18. If significant new information comes to light after the Region has sent the proposed action to OECA, the information will be shared among ECEJ, OPRA, and ORC, and a meeting will be held if requested. The Region will then decide (elevating decisions as necessary to reach agreement) whether the information (a) warrants a change or withdrawal of the Regional request for concurrence, (b) must be forwarded to OECA (and DOJ if the action has been referred), and/or (c) need not be forwarded.

19. Once EPA (the Region and the AA for OECA) decides to proceed with a formal enforcement action, ECEJ will supplement the communication strategy for the action. It will specify appropriate times for and recipients of notification to the tribe (and others if appropriate), including that the ARA's for ECEJ and OPRA (in consultation with DOJ if the decision was to refer the case) will notify the tribal chairperson or president of the pending action and potential penalties.

20. As a general rule, the tribally-owned or managed legal entity, but not the tribal government itself, will be named as the responsible party, and EPA will not pursue the tribal government as a signatory to a settlement agreement, or other legally binding document, nor will EPA include the tribe's financial resources in calculating the proposed penalties or in evaluating an ability to pay. If at any time the Region believes that it is necessary to bring the tribal government in as a signatory to a binding agreement or to consider the tribe's financial resources, the Region will outline and discuss the matter with OECA, AIEO, OGC (and any other relevant EPA program) and DOJ if the case has been referred.

21. Compliance is achieved, thus protecting human health and the environment in and around the facility.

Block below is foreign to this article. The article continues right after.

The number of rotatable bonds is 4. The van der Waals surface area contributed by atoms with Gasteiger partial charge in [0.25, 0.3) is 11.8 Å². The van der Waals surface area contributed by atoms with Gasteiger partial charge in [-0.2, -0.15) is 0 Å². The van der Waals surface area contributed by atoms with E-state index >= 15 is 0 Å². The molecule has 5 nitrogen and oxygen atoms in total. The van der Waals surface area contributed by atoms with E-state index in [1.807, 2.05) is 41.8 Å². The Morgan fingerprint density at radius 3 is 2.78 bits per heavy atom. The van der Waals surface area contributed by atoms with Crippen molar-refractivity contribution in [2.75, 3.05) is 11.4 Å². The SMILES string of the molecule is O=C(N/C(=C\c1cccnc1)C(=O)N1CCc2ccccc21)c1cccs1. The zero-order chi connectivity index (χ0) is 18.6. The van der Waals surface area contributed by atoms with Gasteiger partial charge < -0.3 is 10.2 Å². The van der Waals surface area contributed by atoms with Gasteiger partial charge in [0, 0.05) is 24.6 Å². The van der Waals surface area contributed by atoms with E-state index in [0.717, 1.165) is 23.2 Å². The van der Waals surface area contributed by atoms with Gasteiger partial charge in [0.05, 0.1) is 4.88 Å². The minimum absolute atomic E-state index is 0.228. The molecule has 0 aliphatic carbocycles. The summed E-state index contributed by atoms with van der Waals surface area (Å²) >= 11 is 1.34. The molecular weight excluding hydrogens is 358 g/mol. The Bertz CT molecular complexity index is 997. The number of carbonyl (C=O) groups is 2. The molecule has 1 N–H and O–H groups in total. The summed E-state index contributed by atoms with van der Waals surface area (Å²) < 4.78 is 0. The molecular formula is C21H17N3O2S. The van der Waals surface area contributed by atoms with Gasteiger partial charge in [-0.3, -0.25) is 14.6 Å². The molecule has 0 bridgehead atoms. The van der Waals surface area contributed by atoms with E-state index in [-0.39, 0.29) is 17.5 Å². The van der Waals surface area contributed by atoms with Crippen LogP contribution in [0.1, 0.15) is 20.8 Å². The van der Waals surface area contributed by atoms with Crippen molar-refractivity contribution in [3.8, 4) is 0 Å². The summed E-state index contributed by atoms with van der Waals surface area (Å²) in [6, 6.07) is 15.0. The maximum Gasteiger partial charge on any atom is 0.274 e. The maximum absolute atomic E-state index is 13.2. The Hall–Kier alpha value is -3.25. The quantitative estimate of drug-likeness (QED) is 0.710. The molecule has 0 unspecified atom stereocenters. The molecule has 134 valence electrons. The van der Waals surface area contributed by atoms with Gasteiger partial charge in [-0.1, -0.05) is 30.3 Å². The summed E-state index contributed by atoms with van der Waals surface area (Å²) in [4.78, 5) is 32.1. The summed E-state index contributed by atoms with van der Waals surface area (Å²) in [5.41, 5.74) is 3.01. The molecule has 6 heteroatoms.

January 10, 2001 //signed//
William P. Yellowtail
Regional Administrator
EPA Region 8


1 This guidance deals solely with violation of EPA's civil regulatory programs. It does not apply to criminal conduct, criminal investigations or enforcement pursuant to criminal provisions of laws or regulations which are enforced by EPA. This guidance also may not apply in emergency situations where there is an immediate threat to human health or the environment. In such cases, the Tribal Assistance Program (TAP) will be notified, EPA will follow this guidance to the extent practicable, and the Region will ensure prompt communications within the Region and consult with the affected Tribal government regarding all actions for which prior communication and consultation was not possible.

2 See, e.g., Executive Order No. 13175 on Consultation and Coordination With Indian Tribal Governments, 65 Federal Register 67249 (November 9, 2000); Executive Memorandum on Government-to-Government Relations with Native American Tribal Governments, April 29, 1994.

3 See, e.g., EPA Policy for the Administration of Environmental Programs on Indian Reservations (1984); Indian Policy Implementation Guidance (1984); Federal, Tribal and State Roles in the Protection and Regulation of Reservation Environments (1991); Tribal Operations Action Memorandum (1994); EPA Region 8 Policy for Environmental Protection in Indian Country (1996). This guidance is intended to be read in a manner consistent with existing policies regarding EPA activities in Indian country.

4 If, in addition to the letter to the Tribal government, a program issues a standard inspection notice to the facility, the program will copy the Tribal government and TAP.

5 Any inspection or visit to Indian Country will follow applicable policy or guidance including the Region 8 Indian Policy and the Tribal Q's and A's document; this includes the offer of entrance and exit interviews.

6 For noncompliance at public water systems, where there is not an immediate or acute threat, further action under this guidance will be initiated as follows:
&nbspa. For violations under the surface water treatment or total coliform rules, actions under step 5 and subsequent steps will be initiated upon the second violation within a rolling twelve month period. Upon the second violation, EPA programs may agree that further noncompliance is not likely to occur, in which case, step 9 and subsequent steps may be initiated upon the third violation within a twelve month period;
b. For all other public water system noncompliance, further action will be initiated upon a failure to comply after a notification letter is sent to the tribal chairman and the system.

7 Regional programs commit to meeting deadlines. Substitutes for primary contacts will be used by ECEJ, OPRA and ORC for all internal Region meetings and for internal concurrences. The substitute may be the applicable ARA without a full elevation.

8 TAP will coordinate with ECEJ and, if applicable, the Water Program on all communications with the tribal government regarding noncompliance and compliance assistance.